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Is it possible to solve any Euclidean geometry problem using a computer?

By "problem", I mean a high-school type geometry problem. If no, is there other set of axioms that allows that? If yes, are there any software that does that? I did a search, but was not able to ...
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Decomposable Families of Shapes

There are two types of golden triangles in the world, as shown in the following picture: Here $\varphi = \dfrac{1+\sqrt{5}}{2}$ denotes the golden ratio. Each of these golden triangles can be ...
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Why the interest in locally Euclidean spaces?

A lot of mathematics as far as I know is interested in the study of Euclidean and locally Euclidean spaces (manifolds). What is the special feature of Euclidean spaces that makes them interesting? ...
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Prove that CX and CY are perpendicular

There is given convex quadrilateral ABCD. And internal bisectors of angle $\angle A$ and $\angle C$ intersect in point X. And internal bisectors of angle $\angle B$ and $\angle D$ intersect in point Y....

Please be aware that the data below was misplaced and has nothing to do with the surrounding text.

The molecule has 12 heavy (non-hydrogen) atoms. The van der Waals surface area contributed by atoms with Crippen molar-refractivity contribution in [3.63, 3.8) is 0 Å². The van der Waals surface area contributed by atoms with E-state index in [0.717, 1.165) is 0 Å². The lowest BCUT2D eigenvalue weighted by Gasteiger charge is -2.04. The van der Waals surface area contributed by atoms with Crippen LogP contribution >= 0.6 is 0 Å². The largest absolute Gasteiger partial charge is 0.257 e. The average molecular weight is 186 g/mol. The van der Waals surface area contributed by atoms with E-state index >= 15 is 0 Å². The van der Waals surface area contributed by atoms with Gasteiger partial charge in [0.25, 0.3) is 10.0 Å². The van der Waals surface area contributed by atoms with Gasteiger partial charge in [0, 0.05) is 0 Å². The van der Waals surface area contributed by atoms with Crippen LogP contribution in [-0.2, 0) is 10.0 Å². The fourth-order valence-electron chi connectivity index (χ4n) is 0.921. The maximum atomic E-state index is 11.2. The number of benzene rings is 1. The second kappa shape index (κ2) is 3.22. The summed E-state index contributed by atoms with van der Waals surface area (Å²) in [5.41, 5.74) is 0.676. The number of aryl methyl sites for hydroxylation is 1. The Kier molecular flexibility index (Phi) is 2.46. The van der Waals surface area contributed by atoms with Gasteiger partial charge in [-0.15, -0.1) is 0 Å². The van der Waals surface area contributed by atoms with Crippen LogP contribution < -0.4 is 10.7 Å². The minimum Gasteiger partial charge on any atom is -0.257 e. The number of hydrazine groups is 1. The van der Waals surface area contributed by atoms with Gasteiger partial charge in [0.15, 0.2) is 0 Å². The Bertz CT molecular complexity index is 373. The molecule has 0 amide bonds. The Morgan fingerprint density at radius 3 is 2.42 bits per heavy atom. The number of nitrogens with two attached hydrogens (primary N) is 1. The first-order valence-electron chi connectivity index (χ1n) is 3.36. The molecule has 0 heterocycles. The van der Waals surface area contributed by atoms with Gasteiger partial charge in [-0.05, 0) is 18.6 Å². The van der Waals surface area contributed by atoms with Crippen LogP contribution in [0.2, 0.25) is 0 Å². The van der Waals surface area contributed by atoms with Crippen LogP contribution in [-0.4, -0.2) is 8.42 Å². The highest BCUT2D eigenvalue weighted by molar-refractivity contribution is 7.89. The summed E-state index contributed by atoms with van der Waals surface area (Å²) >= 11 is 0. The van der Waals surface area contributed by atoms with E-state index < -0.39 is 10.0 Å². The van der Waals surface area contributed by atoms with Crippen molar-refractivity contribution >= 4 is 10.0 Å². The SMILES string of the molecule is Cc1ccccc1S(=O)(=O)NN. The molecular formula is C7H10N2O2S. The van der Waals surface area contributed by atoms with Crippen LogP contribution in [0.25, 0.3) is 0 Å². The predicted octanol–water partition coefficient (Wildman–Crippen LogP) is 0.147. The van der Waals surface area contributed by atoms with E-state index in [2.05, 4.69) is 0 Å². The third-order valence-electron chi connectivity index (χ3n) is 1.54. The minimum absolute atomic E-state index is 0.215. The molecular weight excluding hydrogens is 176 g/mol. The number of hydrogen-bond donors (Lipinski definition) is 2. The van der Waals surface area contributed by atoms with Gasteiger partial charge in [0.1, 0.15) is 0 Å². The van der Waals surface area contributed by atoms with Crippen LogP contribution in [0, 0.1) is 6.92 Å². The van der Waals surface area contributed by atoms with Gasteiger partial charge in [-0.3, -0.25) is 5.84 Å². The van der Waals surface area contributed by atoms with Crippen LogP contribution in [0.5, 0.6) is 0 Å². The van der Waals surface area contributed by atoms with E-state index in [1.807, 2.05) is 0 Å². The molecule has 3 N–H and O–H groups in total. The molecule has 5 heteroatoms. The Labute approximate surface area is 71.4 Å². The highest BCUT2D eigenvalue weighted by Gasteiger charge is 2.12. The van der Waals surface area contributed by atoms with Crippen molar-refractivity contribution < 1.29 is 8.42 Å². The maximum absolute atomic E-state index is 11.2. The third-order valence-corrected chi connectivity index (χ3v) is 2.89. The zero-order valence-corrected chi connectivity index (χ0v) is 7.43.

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The shortest distance between any two distinct points is the line segment joining them.How can I see why this is true?

On a euclidean plane, the shortest distance between any two distinct points is the line segment joining them. How can I see why this is true?
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New very simple golden ratio construction incorporating a triangle, square, and pentagon all with sides of equal length. Is there any prior art?

Consider three regular polygons with 3, 4, and 5 sides wherein all the polygons have sides of equal length X throughout, as illustrated below. The ratio of the red line segment a to the blue line ...
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The Dido problem with an arclength constraint

It is well known that the solution to the classical Dido problem is a semicircle, and that the solution to the classical isoperimetric problem is a circle. It's also reasonably obvious that the ...
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Aren't asteroids contradicting Euler's rotation theorem?

I am totally confused about Euler's rotation theorem. Normally I would think that an asteroid could rotate around two axes simultaneously. But Euler's rotation theorem states that: In geometry, ...
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Probabilities of Non-Regular Dice

Thinking about dice: for all the Platonic solids, it's very easy to figure out the odds of a particular face landing face-up in a roll of the die. If I have an arbitrary 6-sided solid, how do you ...
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Simple Golden Ratio Construction with Three Lines, and Interesting Implied Circle?

Consider three equal lines (as illustrated below). A red, green, and orange line of equal length all rest upon the same horizontal line. The red line is stood upon its end in a manner perpendicular ...